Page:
Categorized | Xtras

Salad for Late Summer

Posted on 14 September 2012

Grilled Panzanella

As tomato season got underway in August, I made my first panzanella of the summer. This classic Italian bread salad is perfect in the warm weather, when I don’t want to work too hard at making dinner.

In its most basic form, panzanella is a mixture of bread cubes, diced tomato, cucumber, oil, vinegar, and a handful of herbs. Originally, it was one of those thrifty peasant recipes formulated to stretch stale bread into another meal. Over generations and with the addition of luxurious ingredients like olives and cheese, panzanella has become a casually elegant dish that would be perfectly at home on any Hamptons table.

And it’s not necessarily a budget choice these days. In Sag Harbor, a decent panzanella will set you back at least 20 dollars by the time you buy a loaf of Blue Duck ciabatta (look for it at the IGA), some of that excellent marinated goat feta from Cavaniola’s, and a few heirloom tomatoes from the Tomato Lady on Main Street. But who’s complaining? It’s still one of the easiest late-summer meals you can put together with ingredients gathered entirely in town.

Even with these top-quality provisions, I wasn’t entirely thrilled with my first attempt. The tomatoes were juicy, the cucumbers crisp, and the cubes of bread full of character. But my panzanella was missing something. Call it the taste of summer. Last week I made my salad again, grilling slices of ciabatta before cutting them into cubes. The improvement was remarkable. Here was a bread salad that could take its place alongside other seasonal favorites—corn, ribs, shish kebab — that get their great taste from the grill.

Grilling the bread improves panzanella in several ways. Grilled bread takes the chill off of the other ingredients without warming them up. Lightly rubbing the just-grilled slices with a garlic clove gives the salad a mellow garlic flavor with none of the harshness that you’d get if you chopped some raw garlic and added it to the dressing. Even day-old bread can become mushy when it sits in a bowl with diced tomatoes, but grilling dries out the bread to the point where it keeps its shape even as we linger at the table, enjoying the September twilight.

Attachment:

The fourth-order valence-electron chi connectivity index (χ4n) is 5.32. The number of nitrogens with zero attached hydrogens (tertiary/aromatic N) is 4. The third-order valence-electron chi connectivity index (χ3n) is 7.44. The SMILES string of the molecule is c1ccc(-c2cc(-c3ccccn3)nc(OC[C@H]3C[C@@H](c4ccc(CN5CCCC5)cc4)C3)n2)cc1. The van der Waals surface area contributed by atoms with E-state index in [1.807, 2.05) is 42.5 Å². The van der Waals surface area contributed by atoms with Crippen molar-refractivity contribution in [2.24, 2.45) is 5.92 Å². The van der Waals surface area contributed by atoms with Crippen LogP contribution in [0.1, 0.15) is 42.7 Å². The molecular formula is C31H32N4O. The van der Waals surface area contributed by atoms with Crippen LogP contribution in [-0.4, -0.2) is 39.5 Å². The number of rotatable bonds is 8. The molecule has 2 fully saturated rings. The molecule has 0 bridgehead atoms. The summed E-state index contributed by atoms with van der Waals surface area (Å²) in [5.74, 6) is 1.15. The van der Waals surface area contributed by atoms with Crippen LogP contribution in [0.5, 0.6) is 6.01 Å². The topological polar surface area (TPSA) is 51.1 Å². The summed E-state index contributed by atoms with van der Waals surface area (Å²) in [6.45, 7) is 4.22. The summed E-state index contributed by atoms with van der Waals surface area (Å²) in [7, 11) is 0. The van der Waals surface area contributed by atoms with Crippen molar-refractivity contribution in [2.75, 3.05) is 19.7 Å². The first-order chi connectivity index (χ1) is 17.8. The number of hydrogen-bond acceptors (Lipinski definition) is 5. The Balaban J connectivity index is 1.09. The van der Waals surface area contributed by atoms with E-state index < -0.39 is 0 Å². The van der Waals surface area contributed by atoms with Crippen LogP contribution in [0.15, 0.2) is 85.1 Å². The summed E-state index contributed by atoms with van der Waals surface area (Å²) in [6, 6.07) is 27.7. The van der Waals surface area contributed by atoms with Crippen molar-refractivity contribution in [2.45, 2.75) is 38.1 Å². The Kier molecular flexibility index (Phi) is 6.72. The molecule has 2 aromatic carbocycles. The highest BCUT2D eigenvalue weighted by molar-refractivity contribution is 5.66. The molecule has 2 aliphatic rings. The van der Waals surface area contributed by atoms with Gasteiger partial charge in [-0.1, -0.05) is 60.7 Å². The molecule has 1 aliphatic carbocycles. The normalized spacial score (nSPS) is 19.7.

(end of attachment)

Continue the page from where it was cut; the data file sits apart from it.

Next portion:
Most crucially, grilling caramelizes the sugars on the bread’s surface (ask a chemistry student at Pierson for an explanation of the Maillard reaction), enhancing its flavor and texture. Grilled bread lends its complexity to panzanella, making the salad more delicious than any dish this easy deserves to be.

The basic grilled panzanella recipe can be varied any way you like. A few ideas:

 

*Replace the beans with grilled shrimp.

*Leave out the cucumber and beans and throw in some grilled eggplant cubes and diced fresh mozzarella instead.

*Replace the olives with crisp-cooked bacon, replace the beans with chopped grilled chicken breast, and the cucumber with torn butter lettuce leaves. Leave out the anchovies from the lemon dressing.

*Leave out the cucumbers and beans, add some grilled corn kernels, diced avocado and red bell peppers, and use lime juice and a chipotle pepper instead of lemon juice and anchovies in the dressing.

 

 

Grilled Panzanella with Tomatoes, White Beans, and Feta Cheese

Serves 4 to 6

 

Grilled bread, charred and slightly sweet, is even tastier when it’s been brushed with olive oil and sprinkled with salt before cooking.

 

One 1-pound loaf country bread (Blue Duck ciabatta is perfect and day-old is fine), cut into 1-inch-thick slices

½ cup extra-virgin olive oil

Salt

3 tablespoons lemon juice

1 teaspoon lemon zest

2 flat anchovy fillets, finely chopped

2 large ripe tomatoes, cut into ½-inch cubes

One 14-ounce can white beans, drained and rinsed

One cucumber, peeled, seeded, halved lengthwise, and cut into ½-inch pieces

½ cup pitted kalamata olives, chopped

4 ounces feta cheese, crumbled

2 tablespoons finely chopped fresh oregano

1 garlic clove, peeled

Ground black pepper

 

1. Preheat gas grill to high. Brush bread slices on both sides with 2 tablespoons olive oil. Sprinkle with salt.

2. Whisk together remaining 6 tablespoons olive oil, lemon juice, lemon zest, and anchovy fillets. Set aside.

3. Combine tomatoes, beans, cucumber, olives, feta cheese, and oregano in a large bowl.

4. Grill bread, turning once, until both sides are golden with grill marks. Lightly rub each slice with the garlic clove. Transfer to a cutting board and cut into 1-inch cubes.

5. Add bread cubes to bowl. Drizzle with dressing, stir, and let stand, stirring occasionally, 5 minutes. Season with salt and pepper and serve.

 

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